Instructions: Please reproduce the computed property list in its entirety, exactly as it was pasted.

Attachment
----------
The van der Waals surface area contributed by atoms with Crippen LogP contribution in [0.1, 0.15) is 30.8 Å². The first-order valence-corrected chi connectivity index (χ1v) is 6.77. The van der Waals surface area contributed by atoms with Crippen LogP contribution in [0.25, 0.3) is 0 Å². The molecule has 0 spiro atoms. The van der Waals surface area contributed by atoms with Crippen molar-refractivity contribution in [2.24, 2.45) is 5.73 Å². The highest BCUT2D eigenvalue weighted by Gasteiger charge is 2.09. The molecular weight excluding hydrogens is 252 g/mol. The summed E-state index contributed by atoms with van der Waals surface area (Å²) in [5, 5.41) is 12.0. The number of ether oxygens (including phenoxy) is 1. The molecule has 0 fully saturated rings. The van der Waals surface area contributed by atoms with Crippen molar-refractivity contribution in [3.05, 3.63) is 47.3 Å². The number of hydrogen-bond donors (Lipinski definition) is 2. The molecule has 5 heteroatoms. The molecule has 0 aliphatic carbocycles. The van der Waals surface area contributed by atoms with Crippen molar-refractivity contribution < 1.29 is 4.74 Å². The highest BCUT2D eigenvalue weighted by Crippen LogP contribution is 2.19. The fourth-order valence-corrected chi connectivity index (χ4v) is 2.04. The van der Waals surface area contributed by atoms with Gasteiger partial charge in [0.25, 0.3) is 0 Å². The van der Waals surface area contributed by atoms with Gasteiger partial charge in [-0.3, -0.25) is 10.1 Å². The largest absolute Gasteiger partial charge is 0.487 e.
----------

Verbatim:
The van der Waals surface area contributed by atoms with Crippen LogP contribution in [0.1, 0.15) is 30.8 Å². The first-order valence-corrected chi connectivity index (χ1v) is 6.77. The van der Waals surface area contributed by atoms with Crippen LogP contribution in [0.25, 0.3) is 0 Å². The molecule has 0 spiro atoms. The van der Waals surface area contributed by atoms with Crippen molar-refractivity contribution in [2.24, 2.45) is 5.73 Å². The highest BCUT2D eigenvalue weighted by Gasteiger charge is 2.09. The molecular weight excluding hydrogens is 252 g/mol. The summed E-state index contributed by atoms with van der Waals surface area (Å²) in [5, 5.41) is 12.0. The number of ether oxygens (including phenoxy) is 1. The molecule has 0 fully saturated rings. The van der Waals surface area contributed by atoms with Crippen molar-refractivity contribution in [3.05, 3.63) is 47.3 Å². The number of hydrogen-bond donors (Lipinski definition) is 2. The molecule has 5 heteroatoms. The molecule has 0 aliphatic carbocycles. The van der Waals surface area contributed by atoms with Crippen molar-refractivity contribution < 1.29 is 4.74 Å². The highest BCUT2D eigenvalue weighted by Crippen LogP contribution is 2.19. The fourth-order valence-corrected chi connectivity index (χ4v) is 2.04. The van der Waals surface area contributed by atoms with Gasteiger partial charge in [0.25, 0.3) is 0 Å². The van der Waals surface area contributed by atoms with Gasteiger partial charge in [-0.3, -0.25) is 10.1 Å². The largest absolute Gasteiger partial charge is 0.487 e.